Speakers: Kenji Kajiya (Associate Professor, Faculty of Arts, Hiroshima City University), Wang Chunchen (Director, CAFA Museum, Central Academy of Fine Art), Birgit Hopfener (Post-doctoral Researcher, Freie Universität Berlin), Wenny Teo (Manuela and Iwan Wirth Lecturer in Modern and Contemporary Asian Art, The Courtauld Institute of Art), Ann Adachi (CMAP Program Coordinator in the International Program, The Museum of Modern Art), Jung-Ah Woo (Assistant Professor, Division of Humanities and Social Sciences, Pohang University of Science and Technology), Yuko Kikuchi (Reader at TrAIN and CCW Graduate School, University of the Arts London), Nixi Cura (Course Director, Arts of China, Christie’s Education), Adele Tan (Curator, National Art Gallery, Singapore), Carol Yinghua Lu (Independent curator), Paul Gladston (Associate Professor and Director of the Centre for Contemporary East-Asian Cultural Studies at the University of Nottingham), Koki Tanaka (Artist, Japanese Pavilion, 55th Venice Biennale, 2013), Ming Tiampo (Associate Professor of Art History, Carleton University) and Craig Clunas (Professor of the History of Art, University of Oxford)
The Contexts and Pragmatics of Curating
6–7 October, National Museum of Modern and Contemporary Art Korea & 23 October, Tate Britain
Both workshops were convened by Dr Sook-Kyung Lee and Nigel Llewellyn of Tate, and were jointly organised with Korea Arts Management Service
Tansaekhwa and the Case for Abstraction in Postwar Korea
27 September, Tate Britain
Joan Kee TRC: Asia Visiting Fellow (Associate Professor, University of Michigan)
Modern Chinese Painting and the Mass Audience
17 October, Tate Modern
Craig Clunas (Professor of the History of Art, University of Oxford)
The Visiting Fellowship programme at Tate Research Centre: Asia provides researchers the opportunity to develop their independent research whilst drawing on the wealth of resources available at Tate. In addition to furthering their own research, Visiting Fellows also make a valuable contribution to the centre’s own research programme by publishing their findings, conducting seminars and convening events.
Applications for the 2016 Visiting Fellowship scheme have closed.
Current Visiting Fellows
Yohko Watanabe, Professor and Curator, Keio University, Tokyo
Eva Bentcheva, independent curator and art historian
Past Visiting Fellows
Jung-Ah Woo, Assistant Professor, Art History, Pohang University of Science and Technology
Wang Chunchen, Director, Central Fine Art Academy, Beijing
Joan Kee, Associate Professor of History of Art, University of Michigan
Martina Koppel-Yang, Independent art historian
Yuko Hasegawa, Director, Museum of Contemporary Art, Tokyo
Carol Yinghua Lu, independent art critic and curator
There are currently no opportunities at Tate Research Centre: Asia. Please sign up to our newsletter for regular updates.
The research programme at Tate Research Centre: Asia actively contributes to the acquisition, collection and display of Asian art at Tate.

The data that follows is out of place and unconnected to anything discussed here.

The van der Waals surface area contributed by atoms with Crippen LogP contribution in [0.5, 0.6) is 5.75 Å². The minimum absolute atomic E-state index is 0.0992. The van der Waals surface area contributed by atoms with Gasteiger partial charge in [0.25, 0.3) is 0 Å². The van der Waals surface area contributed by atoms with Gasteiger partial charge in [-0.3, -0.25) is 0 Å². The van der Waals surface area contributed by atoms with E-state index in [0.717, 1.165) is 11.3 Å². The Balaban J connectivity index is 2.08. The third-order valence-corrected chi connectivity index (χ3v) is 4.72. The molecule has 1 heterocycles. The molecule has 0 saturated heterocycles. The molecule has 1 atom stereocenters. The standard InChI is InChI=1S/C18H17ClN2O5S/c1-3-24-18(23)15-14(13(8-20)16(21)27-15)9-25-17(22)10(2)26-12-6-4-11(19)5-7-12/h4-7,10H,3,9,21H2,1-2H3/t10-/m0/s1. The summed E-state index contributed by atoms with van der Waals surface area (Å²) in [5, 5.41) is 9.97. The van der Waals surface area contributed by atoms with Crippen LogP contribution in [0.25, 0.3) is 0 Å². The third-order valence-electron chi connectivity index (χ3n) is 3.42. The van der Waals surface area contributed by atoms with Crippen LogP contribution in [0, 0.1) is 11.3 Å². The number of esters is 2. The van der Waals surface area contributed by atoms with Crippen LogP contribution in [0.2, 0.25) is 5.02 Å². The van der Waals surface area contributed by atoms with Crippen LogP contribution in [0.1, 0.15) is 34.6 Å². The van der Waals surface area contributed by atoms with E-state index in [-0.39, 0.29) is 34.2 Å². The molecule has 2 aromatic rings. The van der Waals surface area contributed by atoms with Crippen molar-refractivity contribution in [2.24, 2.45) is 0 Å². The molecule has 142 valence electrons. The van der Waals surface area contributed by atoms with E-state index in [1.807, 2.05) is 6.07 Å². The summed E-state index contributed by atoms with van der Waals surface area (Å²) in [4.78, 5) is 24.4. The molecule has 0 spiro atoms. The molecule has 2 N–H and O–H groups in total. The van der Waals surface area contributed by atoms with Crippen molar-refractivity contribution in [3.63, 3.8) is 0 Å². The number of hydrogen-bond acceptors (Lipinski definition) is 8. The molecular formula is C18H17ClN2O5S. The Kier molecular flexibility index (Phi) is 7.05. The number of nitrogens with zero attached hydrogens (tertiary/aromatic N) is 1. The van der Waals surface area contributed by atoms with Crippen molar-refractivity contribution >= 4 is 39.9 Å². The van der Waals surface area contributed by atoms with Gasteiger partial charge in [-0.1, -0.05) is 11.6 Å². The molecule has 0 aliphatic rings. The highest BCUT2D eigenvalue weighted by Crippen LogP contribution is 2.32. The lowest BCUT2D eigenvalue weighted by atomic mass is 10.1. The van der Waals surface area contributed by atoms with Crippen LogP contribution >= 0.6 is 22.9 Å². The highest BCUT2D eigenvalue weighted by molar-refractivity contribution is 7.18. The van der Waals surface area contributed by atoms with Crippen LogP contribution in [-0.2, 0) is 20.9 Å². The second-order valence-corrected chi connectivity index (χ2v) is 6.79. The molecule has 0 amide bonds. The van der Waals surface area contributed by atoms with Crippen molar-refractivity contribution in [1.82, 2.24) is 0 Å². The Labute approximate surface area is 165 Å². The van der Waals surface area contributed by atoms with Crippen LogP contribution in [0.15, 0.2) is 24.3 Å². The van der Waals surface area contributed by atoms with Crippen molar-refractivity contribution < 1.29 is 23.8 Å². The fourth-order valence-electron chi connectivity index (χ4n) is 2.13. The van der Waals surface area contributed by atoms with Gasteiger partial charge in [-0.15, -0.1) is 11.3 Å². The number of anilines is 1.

Currently on display
Until 6 November
Renowned for his unique figurative style and incisive observations of class and sexuality, Bhupen Khakhar (1934–2003) played a central role in modern Indian art and was a key international figure in 20th-century painting. Bringing together Khakhar’s work from across five decades and collections around the world for the first time since his death, this is a unique opportunity to discover his extraordinary work and inspirational story. This exhibition was curated by Nada Raza, Research Curator, Tate Research Centre: Asia.
Displays at the Tate Modern Switch House:
The works in this display create a dialogue with the materials and spaces of contemporary architecture. The titular room includes works by Rasheed Araeen, Yayoi Kusama, Liu Jianhua, David Medalla and Li Yuan-chia.
Discover how artists working between the 1960s and the 1990s opened up new spaces for participation. Rooms include Charles Atlas and Shunk-Kender Archive – which displays photographs of Yayoi Kusama’s naked ‘happenings’ of the 1960s – and Song Dong/Daria Martin.
Displays at the Tate Modern Boiler House:
This display provides an introduction to some of the best-loved artworks in the Tate collection, in addition to some new acquisitions, including collages by the Indian artist Benode Behari Mukherjee.
This display investigates the processes artists use to make artworks, and how audience responses shape them. Rooms include: Composing for the Camera, which displays photographs by Shikanosuke Yagaki and Iwao Yamawaki; International Surrealism, which presents photographs by Lionel Wendt alongside surrealist artworks made by the Paris-based group; The Disappearing Figure: Art after Catastrophe, which features paintings by Kim Ku-lim and Tsuyoshi Maekawa; and Painting with White, which showcases work by Li Yuan-chia and Shozo Shimamoto.
Including a diverse range of techniques and materials – from posters and paint to analogue and digital technology – this display raises questions around feminism, consumerism and the cult of celebrity. Media Networks includes rooms dedicated to monographic displays of both Nam June Paik and Yutaka Takanashi.
The Materials and Objects display looks at the inventive ways in which artists around the world use diverse materials. Taking its title from the 1970 Tokyo Biennale, the room A View from Tokyo: Between Man and Matter, brings together works by artists who featured in the original exhibition, including sculptures by Jiro Takamatsu, Noriyuki Haraguchi, Lee Ufan and Susumu Koshimizu. The display also features Sheela Gowda’s large-scale installation Behold 2009, which consists of two contrasting materials, steel car bumpers and knotted human hair.
This is a display of works by pioneering painter Anwar Jalal Shemza, which were created after Shemza moved to London from Lahore in 1956. Shemza’s arrival in Britain marks a turning point in his practice; these paintings fuse calligraphy and aspects of Islamic architecture with Western abstraction.
Past displays and exhibitions
Nam June Paik
Tate Liverpool: Exhibition
17 December 2010 – 13 March 2011
Video artist, performance artist, composer and visionary: Nam June Paik (1932–2006) was one of the most innovative artists of the 20th century. In 2011, Tate Liverpool, in collaboration with FACT (Foundation for Art and Creative Technology) presented the first major retrospective since the artist’s death, and the first exhibition of Paik’s work in the UK since 1988.
1 October 2014 – 27 September 2015
Tate Modern: Display
Cao Fei’s Whose Utopia? 2006 contrasts the humdrum reality of life in a lighting factory with the dreams and aspirations of its younger workers at a time of economic growth and social change in China.